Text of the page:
Whisky returns to the Emerald Island — Part II — Kilbeggan Distillery
by Elizabeth Willoughby
In the 1800s, Dublin was the world capital of whisky production. In the 1900s there were only a couple of distilleries left on the island. This century, Irish whisky is making a comeback. Join me in finding out who's left and who are the new kids on the block, where they came from and where they're going.
To E or not to E, that is the question.
One of the first confusions about whisky is how to spell it — with or without an E. Hang onto your drams for this crazy answer: If you're from Japan, Canada or Scotland, whisky is spelt without an E: Whisky. You might also notice that none of these countries have an E in their names. Coincidence? If you're from Ireland or the United States, it's spelt whiskey, with an E in whisky and an E in the country names. One explanation is that the Irish added the E to differentiate their whisky from Scottish whisky, which was blended. The spelling on the label, however, is up to the distillery, no matter its place of origin. If you're American, you might also spell whisky like this: Bourbon. That brings us to another question: what's the difference between bourbon, Scotch and Irish whisky?
Uisce beathe, but what's in a name anyway?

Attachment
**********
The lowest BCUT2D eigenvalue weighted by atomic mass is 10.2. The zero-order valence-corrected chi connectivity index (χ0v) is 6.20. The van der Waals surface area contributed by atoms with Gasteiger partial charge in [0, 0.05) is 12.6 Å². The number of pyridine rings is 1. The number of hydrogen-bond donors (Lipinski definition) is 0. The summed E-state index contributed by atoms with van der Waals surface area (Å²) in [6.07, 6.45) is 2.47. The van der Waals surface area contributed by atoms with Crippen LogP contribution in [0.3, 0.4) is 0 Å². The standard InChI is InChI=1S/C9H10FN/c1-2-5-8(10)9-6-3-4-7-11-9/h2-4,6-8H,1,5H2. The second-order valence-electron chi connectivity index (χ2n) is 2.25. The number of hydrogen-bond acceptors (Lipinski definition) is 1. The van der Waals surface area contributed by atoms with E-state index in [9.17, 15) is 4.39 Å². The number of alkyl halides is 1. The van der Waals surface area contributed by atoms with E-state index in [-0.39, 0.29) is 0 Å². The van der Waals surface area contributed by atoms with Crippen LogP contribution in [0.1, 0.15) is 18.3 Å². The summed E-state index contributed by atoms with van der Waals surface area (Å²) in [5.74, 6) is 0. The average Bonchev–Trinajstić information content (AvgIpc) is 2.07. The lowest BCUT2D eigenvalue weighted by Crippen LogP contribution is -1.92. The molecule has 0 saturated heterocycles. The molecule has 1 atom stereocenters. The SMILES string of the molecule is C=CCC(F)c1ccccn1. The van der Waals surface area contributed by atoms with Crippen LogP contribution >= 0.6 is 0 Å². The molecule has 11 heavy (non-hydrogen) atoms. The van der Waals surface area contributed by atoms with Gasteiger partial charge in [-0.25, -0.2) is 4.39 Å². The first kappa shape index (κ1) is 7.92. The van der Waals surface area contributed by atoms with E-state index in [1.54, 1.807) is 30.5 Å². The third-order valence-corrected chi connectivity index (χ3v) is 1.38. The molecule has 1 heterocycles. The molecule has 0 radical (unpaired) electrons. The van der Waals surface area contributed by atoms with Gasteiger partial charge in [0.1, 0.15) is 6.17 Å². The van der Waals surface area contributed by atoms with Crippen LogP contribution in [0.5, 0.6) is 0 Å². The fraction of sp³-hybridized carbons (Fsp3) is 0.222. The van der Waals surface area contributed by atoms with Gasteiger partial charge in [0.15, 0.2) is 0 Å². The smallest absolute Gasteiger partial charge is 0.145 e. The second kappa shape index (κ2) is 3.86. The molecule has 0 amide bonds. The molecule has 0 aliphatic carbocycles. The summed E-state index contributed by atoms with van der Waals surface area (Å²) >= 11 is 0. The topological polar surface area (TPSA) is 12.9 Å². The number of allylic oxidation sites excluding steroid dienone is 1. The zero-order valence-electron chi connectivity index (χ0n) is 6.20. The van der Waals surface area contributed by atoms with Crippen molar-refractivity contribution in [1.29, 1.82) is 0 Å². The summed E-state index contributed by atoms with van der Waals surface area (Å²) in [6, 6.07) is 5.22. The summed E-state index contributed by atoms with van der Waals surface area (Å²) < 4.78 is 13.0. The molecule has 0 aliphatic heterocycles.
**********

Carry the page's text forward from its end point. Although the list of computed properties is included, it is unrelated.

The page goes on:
All whisky is made from the fermented mash of a grain (usually barley, rye or corn). After that, the end result is due to several factors.
Bourbon: This whisky, from the US, is distilled from mash that is at least 51 percent corn. It tends to be a bit sweeter than other whiskies, and it is matured for any amount of time in 100 percent virgin, charred, oak barrels, which can only be used once. Luckily, Irish and Scottish distilleries have a need for such barrels, since their whisky is matured in barrels that have already been used for bourbon.
Scotch: Whisky from Scottish distilleries is known as Scotch. It's also known for its smoky nose and taste because the germination process is halted by the heat from peat fires. Common lore says Scotch whisky is double distilled and matured in bourbon infused oak barrels for the flavour and colour it provides, and re-charred once they've been used too many times to regain the faded qualities.
Irish whisky: Whisky from Irish distilleries is made from a mix of malted and unmalted barley, is triple distilled in pot stills before it is matured for a minimum of three years and one day in oak barrels that have been previously used to hold maturing bourbon or sherry, and they're used by the Irish distillery a maximum of three times.